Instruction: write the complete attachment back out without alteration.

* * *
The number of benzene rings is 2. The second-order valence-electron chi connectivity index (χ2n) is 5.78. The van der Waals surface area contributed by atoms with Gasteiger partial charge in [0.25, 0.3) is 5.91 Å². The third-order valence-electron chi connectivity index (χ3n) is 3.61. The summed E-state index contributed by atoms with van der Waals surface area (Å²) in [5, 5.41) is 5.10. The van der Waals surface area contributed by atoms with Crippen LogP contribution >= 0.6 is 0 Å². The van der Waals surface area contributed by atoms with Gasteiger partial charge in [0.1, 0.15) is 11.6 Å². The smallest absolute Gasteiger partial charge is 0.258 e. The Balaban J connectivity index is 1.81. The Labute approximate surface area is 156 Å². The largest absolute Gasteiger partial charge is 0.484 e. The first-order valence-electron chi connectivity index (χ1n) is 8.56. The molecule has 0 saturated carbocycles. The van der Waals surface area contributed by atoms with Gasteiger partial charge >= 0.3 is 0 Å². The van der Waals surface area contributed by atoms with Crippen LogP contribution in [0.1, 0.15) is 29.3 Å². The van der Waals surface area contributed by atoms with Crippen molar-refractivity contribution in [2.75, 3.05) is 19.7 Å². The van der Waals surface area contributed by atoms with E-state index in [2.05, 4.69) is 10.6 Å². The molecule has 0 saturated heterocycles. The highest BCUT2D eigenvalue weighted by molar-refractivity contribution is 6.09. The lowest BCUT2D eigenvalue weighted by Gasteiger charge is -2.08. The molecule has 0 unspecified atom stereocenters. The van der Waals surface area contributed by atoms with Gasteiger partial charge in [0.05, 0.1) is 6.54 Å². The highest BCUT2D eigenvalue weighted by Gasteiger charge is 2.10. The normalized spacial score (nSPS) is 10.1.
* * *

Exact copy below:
The number of benzene rings is 2. The second-order valence-electron chi connectivity index (χ2n) is 5.78. The van der Waals surface area contributed by atoms with Gasteiger partial charge in [0.25, 0.3) is 5.91 Å². The third-order valence-electron chi connectivity index (χ3n) is 3.61. The summed E-state index contributed by atoms with van der Waals surface area (Å²) in [5, 5.41) is 5.10. The van der Waals surface area contributed by atoms with Crippen LogP contribution >= 0.6 is 0 Å². The van der Waals surface area contributed by atoms with Gasteiger partial charge in [0.1, 0.15) is 11.6 Å². The smallest absolute Gasteiger partial charge is 0.258 e. The Balaban J connectivity index is 1.81. The Labute approximate surface area is 156 Å². The largest absolute Gasteiger partial charge is 0.484 e. The first-order valence-electron chi connectivity index (χ1n) is 8.56. The molecule has 0 saturated carbocycles. The van der Waals surface area contributed by atoms with Gasteiger partial charge >= 0.3 is 0 Å². The van der Waals surface area contributed by atoms with Crippen LogP contribution in [0.1, 0.15) is 29.3 Å². The van der Waals surface area contributed by atoms with Crippen molar-refractivity contribution in [2.75, 3.05) is 19.7 Å². The van der Waals surface area contributed by atoms with E-state index in [2.05, 4.69) is 10.6 Å². The molecule has 0 saturated heterocycles. The highest BCUT2D eigenvalue weighted by molar-refractivity contribution is 6.09. The lowest BCUT2D eigenvalue weighted by Gasteiger charge is -2.08. The molecule has 0 unspecified atom stereocenters. The van der Waals surface area contributed by atoms with Gasteiger partial charge in [0.05, 0.1) is 6.54 Å². The highest BCUT2D eigenvalue weighted by Gasteiger charge is 2.10. The normalized spacial score (nSPS) is 10.1.